Don't make eye contact.

There's anger here, like a concentrated gas. One stare held too long is a match and you can't know what will explode out at you. They all pass through here, on their way to work release or on their way to the noose. You know who's who by the jumpsuits, but not really. There are rapists and potheads mixed side by side, indistinguishable as they flow past, connected to each other two footsteps apart by the same chain.

What you see on TV is closer to county jail. The cells are furnished, decorated. They stand open while everyone is in the yard, accessible to anyone. People's family photos hang on the walls. Their books are stacked neatly on their beds. They look more like dorm rooms.

We move to the first gate, where we forfeit our keys, our wallets, everything in our pockets. We are lined up with the wives and girlfriends, humming with indignation. They let me keep my cigarettes, in case I wanted to sell them. They were not joking.

The guards can be trouble too. They don't just bring cigarettes in. There are commodities that are much more valuable.

To get to the actual cells, we go through a giant tunnel under the yard and the buildings. It is well lit. It is perfectly square - there are no nooks to hide in. There are gates at both ends. You cannot see one end from the other. We are surprised to see two men in grey jumpsuits walking toward us. They are a dime a dozen, and talking about us under their breath.

The yard is a yard. Chain link fence separates us and they hang on it like insolent teenagers. When the bell rings, they dawdle. Hurrying does not make the time pass more quickly. Punishment is meted out not in years of torture or years of solitude or years of starvation. Just years, one after another, moving so slowly.

All this is unremarkable. They did something to get here, here they are. They have jobs, books, personal effects. They are more or less men living their lives. What makes them different than us is just something in their past. If you squint, they look like so many bored office workers in grey flannel suits.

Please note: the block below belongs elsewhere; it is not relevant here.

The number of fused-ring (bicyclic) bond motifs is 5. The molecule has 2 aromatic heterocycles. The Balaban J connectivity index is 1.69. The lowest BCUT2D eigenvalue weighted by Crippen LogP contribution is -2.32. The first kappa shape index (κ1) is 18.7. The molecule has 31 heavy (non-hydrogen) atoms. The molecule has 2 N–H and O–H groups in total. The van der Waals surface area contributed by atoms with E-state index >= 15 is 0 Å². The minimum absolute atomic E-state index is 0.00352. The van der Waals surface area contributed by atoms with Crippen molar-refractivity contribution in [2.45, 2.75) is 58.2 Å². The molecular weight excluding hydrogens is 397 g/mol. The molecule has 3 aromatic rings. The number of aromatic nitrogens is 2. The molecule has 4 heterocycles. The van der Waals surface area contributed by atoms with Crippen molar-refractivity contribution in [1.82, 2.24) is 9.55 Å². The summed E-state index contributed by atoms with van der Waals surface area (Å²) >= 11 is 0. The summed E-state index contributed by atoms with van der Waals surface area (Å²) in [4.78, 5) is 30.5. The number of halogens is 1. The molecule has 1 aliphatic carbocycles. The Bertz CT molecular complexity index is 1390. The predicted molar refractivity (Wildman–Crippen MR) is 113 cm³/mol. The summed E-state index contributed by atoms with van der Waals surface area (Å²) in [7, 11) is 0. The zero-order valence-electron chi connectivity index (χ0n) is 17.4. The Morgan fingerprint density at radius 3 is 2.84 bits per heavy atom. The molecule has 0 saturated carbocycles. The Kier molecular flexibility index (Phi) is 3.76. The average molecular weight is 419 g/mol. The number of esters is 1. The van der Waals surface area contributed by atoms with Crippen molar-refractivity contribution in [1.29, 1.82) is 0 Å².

IMU stands for Intensive Management Unit. This is where we kept Charles Manson, when we took our turn with him. (He moves often, you know. He is not the burden of any one prison but of the system as a whole.)

Two gates let us in, like an airlock. We have to wait and through the glass, we see the crazed eyes of a young blond man. Dull-crazy. He is not fighting the guards on either arm. He wears handcuffs and leg-irons.

He is safely down the hallway, so they let us in. They are stripping him down and he turns back to grin at us. We go the other direction.

Everything is hospital white. Just-painted white, no cracks, no shadows, reflecting the fluorescents. Still, it feels very dark. And small, like the walls were electrified and something you wouldn't want to touch. Without windows for so many years, darkness has accumulated here. The darkness between the lights that never go out. The darkness of evil thoughts.

There is no yard for men in the IMU. We pass square rooms with giant bullet-proof windows. They are bare, and these are the yards. If the prisoner makes ten circuits around the perimeter, he has walked a mile.

There's a guy in the last yard. Now it's like the movies. He throws himself up against the glass, shouting at us like a Tourette's patient about the things he wants to do. Things he'll probably never do to a woman (or anyone) again.

Our final stop is the cellblock of the IMU. It is a round white chamber with a guard tower in the middle. Something from an abandoned James Bond set. The cells surround the outside, slim white lockers whose only window is a slot in the door where the men can receive trays or back up to be handcuffed. Even without windows, they know we are here. As news passes between the cells, shouting begins, banging on the doors. There is not much action in the IMU.

Sometimes an alarm goes off, signaling a lock-down. That means someone has escaped, control of a gate is lost. One of the carefully positioned safeguards that protects the outside word from the men in here is gone, and everyone must stay where they are. This is the last place a visitor, especially a female visitor, wants to be when that happens.

There is also a buzzer which goes off when someone is coming out of the IMU. There is an alarm whenever one of these men is outside of his cell. It goes off and we jump a mile in the air. The guards, the most sinewy, grizzled, frightening employees the Department of Corrections has, eyes like mean dogs, love this.

They hustle us out. Our friend in the yard is going back to his cell, and he grins wolfishly over his shoulder as we pass, hands behind his back waiting for the bracelets. They have also opened the bottom door, for leg-irons. He must be a special guy.

That was the only time we went that deep into the prison.

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